With this enhanced theater focus, the JSpOC is able to anticipate potential negative effects before they can affect joint and coalition forces and make appropriate adjustments to counter them. The JSpOC has also increased integration with theater air operations centers in planning and execution to ensure space requirements are correctly articulated and apportioned to meet joint and coalition warfighter needs.

“What Gen. Goldfein saw on the ops floor should have looked very familiar,” said Col. Michael Manor, the 614th AOC commander and JSpOC director. “As we have continued a push across the space enterprise to normalize operations, approaching the space domain no differently than air, land, sea or cyber.”

After touring the operations floor, Goldfein’s first visit to Vandenberg AFB continued over breakfast with Airmen at Breakers Dining Facility to get to know them and discuss the current and future state of the Air Force. He also received an aerial tour of Vandenberg AFB with base leadership to observe the 30th Space Wing, range assets, launch pads, and the recent wildfire damage. Goldfein concluded his visit with a base-wide all call to discuss his three key focus areas before holding a Q-and-A session for Vandenberg AFB.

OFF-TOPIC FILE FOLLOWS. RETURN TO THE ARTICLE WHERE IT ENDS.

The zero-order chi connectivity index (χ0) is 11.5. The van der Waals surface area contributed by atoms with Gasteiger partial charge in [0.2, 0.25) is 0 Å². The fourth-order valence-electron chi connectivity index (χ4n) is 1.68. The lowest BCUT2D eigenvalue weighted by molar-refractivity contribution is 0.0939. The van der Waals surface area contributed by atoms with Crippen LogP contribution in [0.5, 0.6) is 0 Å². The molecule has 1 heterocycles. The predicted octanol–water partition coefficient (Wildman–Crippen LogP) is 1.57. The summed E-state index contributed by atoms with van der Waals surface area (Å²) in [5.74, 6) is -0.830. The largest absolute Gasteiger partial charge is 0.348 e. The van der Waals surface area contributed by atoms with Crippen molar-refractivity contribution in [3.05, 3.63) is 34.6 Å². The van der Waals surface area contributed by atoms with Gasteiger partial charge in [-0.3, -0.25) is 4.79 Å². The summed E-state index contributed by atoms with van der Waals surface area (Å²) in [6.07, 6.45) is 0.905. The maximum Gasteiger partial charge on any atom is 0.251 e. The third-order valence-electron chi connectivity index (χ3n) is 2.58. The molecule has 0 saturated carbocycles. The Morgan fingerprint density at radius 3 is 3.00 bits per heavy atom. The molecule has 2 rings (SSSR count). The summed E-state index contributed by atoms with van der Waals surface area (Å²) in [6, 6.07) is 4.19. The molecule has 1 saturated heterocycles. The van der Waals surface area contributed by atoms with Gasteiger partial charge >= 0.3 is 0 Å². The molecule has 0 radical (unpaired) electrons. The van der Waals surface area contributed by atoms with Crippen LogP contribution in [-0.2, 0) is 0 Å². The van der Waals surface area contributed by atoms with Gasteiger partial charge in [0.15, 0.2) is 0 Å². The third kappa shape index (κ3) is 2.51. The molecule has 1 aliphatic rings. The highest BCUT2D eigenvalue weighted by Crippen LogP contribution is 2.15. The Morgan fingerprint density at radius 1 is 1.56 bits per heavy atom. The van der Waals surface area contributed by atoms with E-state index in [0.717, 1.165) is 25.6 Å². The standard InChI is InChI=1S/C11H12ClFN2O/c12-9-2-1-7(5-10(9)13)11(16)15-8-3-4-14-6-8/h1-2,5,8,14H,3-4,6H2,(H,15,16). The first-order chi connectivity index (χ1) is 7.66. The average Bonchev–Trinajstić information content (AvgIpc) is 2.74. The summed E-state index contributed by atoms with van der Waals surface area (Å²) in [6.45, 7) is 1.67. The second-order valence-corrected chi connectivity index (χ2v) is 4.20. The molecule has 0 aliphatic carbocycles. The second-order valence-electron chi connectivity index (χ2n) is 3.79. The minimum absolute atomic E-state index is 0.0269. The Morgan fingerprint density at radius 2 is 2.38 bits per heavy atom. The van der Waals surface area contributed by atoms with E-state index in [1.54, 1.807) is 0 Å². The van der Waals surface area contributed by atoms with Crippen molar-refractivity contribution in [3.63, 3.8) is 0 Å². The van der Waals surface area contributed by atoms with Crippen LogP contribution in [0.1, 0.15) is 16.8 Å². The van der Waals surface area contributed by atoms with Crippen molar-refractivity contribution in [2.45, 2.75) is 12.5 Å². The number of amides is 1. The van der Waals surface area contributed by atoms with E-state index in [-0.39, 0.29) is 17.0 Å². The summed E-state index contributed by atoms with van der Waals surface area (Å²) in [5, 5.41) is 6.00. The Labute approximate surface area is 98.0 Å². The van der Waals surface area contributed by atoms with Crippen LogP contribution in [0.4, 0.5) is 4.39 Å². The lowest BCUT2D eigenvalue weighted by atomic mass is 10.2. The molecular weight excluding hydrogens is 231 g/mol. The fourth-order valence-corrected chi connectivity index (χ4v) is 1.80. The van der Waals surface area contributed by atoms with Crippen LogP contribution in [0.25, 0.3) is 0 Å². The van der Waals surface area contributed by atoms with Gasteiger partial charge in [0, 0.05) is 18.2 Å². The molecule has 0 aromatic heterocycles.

“My visit has been spectacular,” Goldfein said. “I think we’re entering into a period where we’re going to have some very important and timely national-level discussions about space. As I proceed to jump into that dialogue and help lead it as chief of staff of the Air Force, there’s no better preparation than actually coming out, getting eyes on it and talking to Airmen who are doing it every day and can give me ground truth.”